Different story this year. More than 70% of Minnesota’s corn crop had been harvested as of Monday, Oct. 26, compared with about 15% at the same time last year, the U.S. Department of Agriculture reported in its weekly crop update.

If extended forecasts are any indication, hunters opening weekend of deer season could see highs in the high 30s to low 40s, with low temperatures in the high teens to low 20s and chances for precipitation both days.

Not exactly the shirtsleeve weather, but not the frigid arctic conditions of last year, either.

“I do remember the years when it’s been so bitter cold that people could hardly stay out very long to deer hunt, and I remember the times when we were hunting in blaze orange T-shirts,” Williams said. “We really have had a variety of openers, I would say.

“You look at the forecast, at least (the coming week’s) forecast, and it seems to be a good 10 degrees warmer than what it is this week so pretty classic weather, I would say. … Good for hanging deer.”

Minnesota whitetail notebook

  • The DNR is offering a virtual “First Day of Deer Camp” conversation from noon to 1 p.m. Monday, Nov. 2. During the webinar, a variety of DNR staff who specialize in education, wildlife and enforcement will answer questions to help hunters prepare for firearms deer season. Registration for the webinar is required and available online. Check out the DNR website at or call the DNR Information Center at (888) MINNDNR or email for more information.

  • This year more than ever, the DNR recommends hunters have a deer hunting plan in place well before opening day — not only to buy licenses, but also to figure out where to hunt, whether they’ll be providing a sample for chronic wasting disease testing and how they’ll process their deer.

  • As always, hunters should follow the basic rules of safe firearms handling: Treat every firearm as if it is loaded by keeping your finger off the trigger, always control the muzzle of the firearm and be sure of the target and what is beyond it.

  • Tree stand accidents are the leading cause of injury to hunters, so hunters always should wear a safety harness and follow other safety guidelines when using a stand.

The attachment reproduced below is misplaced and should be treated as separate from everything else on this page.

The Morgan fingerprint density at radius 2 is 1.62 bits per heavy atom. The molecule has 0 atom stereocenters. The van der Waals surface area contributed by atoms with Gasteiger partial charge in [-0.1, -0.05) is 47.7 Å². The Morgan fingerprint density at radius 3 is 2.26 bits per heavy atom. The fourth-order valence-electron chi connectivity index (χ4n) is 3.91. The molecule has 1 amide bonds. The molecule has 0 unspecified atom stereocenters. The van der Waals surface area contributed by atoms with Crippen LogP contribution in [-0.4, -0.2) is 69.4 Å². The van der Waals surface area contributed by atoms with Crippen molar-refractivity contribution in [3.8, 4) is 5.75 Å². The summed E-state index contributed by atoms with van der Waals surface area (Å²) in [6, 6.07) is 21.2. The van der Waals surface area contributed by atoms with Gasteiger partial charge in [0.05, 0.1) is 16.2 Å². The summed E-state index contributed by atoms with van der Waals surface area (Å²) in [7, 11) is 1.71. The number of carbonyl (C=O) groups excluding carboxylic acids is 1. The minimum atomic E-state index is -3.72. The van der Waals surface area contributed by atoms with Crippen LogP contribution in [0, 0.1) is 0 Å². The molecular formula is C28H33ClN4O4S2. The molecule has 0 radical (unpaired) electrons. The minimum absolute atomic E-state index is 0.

• The DNR has created additional surveillance areas for chronic wasting disease, which was detected in new areas last year in both wild and captive deer. As part of the DNR's COVID-19 response, CWD testing will be voluntary for all disease zones and surveillance areas, but hunters who shoot a deer in a disease zone are strongly encouraged to submit a sample. More details are available on the CWD webpage of the DNR website at

  • Hunters can contact the DNR Information Center to get their deer hunting questions answered from 8 a.m. to 6 p.m. Monday through Friday and 8 a.m. to 4:30 p.m. Saturday. Visit with a consultant at (888) 646-6367 or by email at For immediate information, call instead of emailing, or check the DNR deer hunting page for information. Answers to common hunting questions also are available online.

  • To report a game and fish violation in progress, call the Turn In Poachers (TIP) hotline at (800) 652-9093.

  • The DNR is asking hunters to share their deer camp and hunting photos so the agency can share them back on social media and in email updates. Upload photos on the DNR website or go to for more information.

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  • The DNR is offering an online questionnaire for hunters to report what wildlife they see — including deer, turkeys, bears, fishers and other species – while in the field. Agency staff will compare the observations to DNR population estimates that are a baseline for managing wildlife. Reports are valuable even if hunters don’t see any deer during a hunt. More info: